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Nat Med. 2009 Aug;15(8):886-92. doi: 10.1038/nm.2006. Epub 2009 Aug 2.

Persistence of HIV-1 receptor-positive cells after HSV-2 reactivation is a potential mechanism for increased HIV-1 acquisition.

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  • 1Vaccine and Infectious Disease Institute, Fred Hutchinson Cancer Research Center, Seattle, Washington, USA.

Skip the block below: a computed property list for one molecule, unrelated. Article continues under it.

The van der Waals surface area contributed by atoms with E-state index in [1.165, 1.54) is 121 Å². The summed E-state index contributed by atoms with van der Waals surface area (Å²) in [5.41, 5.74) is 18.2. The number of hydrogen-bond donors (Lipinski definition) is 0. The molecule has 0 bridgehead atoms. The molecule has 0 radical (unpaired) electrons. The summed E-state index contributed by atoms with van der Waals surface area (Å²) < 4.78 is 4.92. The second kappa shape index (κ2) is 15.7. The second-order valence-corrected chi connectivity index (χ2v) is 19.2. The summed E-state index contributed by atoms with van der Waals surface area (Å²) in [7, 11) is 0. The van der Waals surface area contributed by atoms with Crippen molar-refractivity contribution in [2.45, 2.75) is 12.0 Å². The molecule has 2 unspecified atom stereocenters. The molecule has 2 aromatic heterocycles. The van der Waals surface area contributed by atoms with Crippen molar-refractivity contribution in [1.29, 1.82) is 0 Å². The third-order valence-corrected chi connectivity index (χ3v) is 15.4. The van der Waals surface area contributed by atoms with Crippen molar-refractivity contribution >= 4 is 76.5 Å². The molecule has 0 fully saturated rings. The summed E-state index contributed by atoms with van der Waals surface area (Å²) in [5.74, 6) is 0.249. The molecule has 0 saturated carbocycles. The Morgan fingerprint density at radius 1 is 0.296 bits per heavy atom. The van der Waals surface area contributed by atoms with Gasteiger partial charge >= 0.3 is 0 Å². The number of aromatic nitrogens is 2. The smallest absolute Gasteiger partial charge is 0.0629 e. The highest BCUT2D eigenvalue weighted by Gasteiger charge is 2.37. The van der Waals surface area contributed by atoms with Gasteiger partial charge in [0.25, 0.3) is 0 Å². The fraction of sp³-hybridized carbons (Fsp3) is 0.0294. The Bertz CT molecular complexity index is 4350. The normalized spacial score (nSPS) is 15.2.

To explore the mechanism by which herpes simplex virus (HSV)-2 infection is related to HIV-1 acquisition, we conducted in situ analysis of the cellular infiltrate from sequential biopsies of HSV-2 lesions from patients on and off antiviral therapy. CD4(+) and CD8(+) T cells and a mixed population of plasmacytoid and myeloid dendritic cells (DCs), including cells expressing the C-type lectin receptor DC-SIGN, persisted at sites of HSV-2 reactivation for months after healing, even with daily antiviral therapy. The CD4(+) T cells that persisted reacted to HSV-2 antigen, were enriched for expression of the chemokine receptor CCR5, and were contiguous to DCs expressing the interleukin-3 receptor CD123 or DC-SIGN. Ex vivo infection with a CCR5-tropic strain of HIV-1 revealed greater concentrations of integrated HIV-1 DNA in cells derived from healed genital lesion biopsies than in cells from control skin biopsies. The persistence and enrichment of HIV receptor-positive inflammatory cells in the genitalia help explain the inability of anti-HSV-2 therapy to reduce HIV acquisition.

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